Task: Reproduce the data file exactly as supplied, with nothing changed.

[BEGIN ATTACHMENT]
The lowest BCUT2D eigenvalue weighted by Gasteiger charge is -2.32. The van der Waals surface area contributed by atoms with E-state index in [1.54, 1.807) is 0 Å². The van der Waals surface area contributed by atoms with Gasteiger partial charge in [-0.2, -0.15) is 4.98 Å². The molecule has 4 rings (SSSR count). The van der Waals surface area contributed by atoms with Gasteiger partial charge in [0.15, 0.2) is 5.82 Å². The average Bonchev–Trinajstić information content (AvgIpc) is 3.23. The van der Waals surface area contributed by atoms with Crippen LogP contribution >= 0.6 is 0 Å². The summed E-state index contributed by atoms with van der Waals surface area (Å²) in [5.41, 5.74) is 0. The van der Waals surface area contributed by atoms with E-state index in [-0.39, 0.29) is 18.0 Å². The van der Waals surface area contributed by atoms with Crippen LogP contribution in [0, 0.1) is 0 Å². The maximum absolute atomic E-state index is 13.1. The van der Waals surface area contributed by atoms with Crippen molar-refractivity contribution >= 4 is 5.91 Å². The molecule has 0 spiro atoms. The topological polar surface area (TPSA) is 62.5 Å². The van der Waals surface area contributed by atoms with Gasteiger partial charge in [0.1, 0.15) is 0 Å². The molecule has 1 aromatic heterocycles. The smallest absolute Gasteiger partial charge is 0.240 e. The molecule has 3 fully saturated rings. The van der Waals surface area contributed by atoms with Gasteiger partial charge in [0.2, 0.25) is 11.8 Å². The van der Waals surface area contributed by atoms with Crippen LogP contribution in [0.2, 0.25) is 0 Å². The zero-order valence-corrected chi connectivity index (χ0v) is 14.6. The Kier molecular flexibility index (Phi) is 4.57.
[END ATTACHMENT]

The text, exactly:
The lowest BCUT2D eigenvalue weighted by Gasteiger charge is -2.32. The van der Waals surface area contributed by atoms with E-state index in [1.54, 1.807) is 0 Å². The van der Waals surface area contributed by atoms with Gasteiger partial charge in [-0.2, -0.15) is 4.98 Å². The molecule has 4 rings (SSSR count). The van der Waals surface area contributed by atoms with Gasteiger partial charge in [0.15, 0.2) is 5.82 Å². The average Bonchev–Trinajstić information content (AvgIpc) is 3.23. The van der Waals surface area contributed by atoms with Crippen LogP contribution >= 0.6 is 0 Å². The summed E-state index contributed by atoms with van der Waals surface area (Å²) in [5.41, 5.74) is 0. The van der Waals surface area contributed by atoms with E-state index in [-0.39, 0.29) is 18.0 Å². The van der Waals surface area contributed by atoms with Crippen LogP contribution in [0, 0.1) is 0 Å². The maximum absolute atomic E-state index is 13.1. The van der Waals surface area contributed by atoms with Crippen molar-refractivity contribution >= 4 is 5.91 Å². The molecule has 0 spiro atoms. The topological polar surface area (TPSA) is 62.5 Å². The van der Waals surface area contributed by atoms with Gasteiger partial charge in [0.1, 0.15) is 0 Å². The molecule has 1 aromatic heterocycles. The smallest absolute Gasteiger partial charge is 0.240 e. The molecule has 3 fully saturated rings. The van der Waals surface area contributed by atoms with Gasteiger partial charge in [0.2, 0.25) is 11.8 Å². The van der Waals surface area contributed by atoms with Crippen LogP contribution in [0.2, 0.25) is 0 Å². The zero-order valence-corrected chi connectivity index (χ0v) is 14.6. The Kier molecular flexibility index (Phi) is 4.57.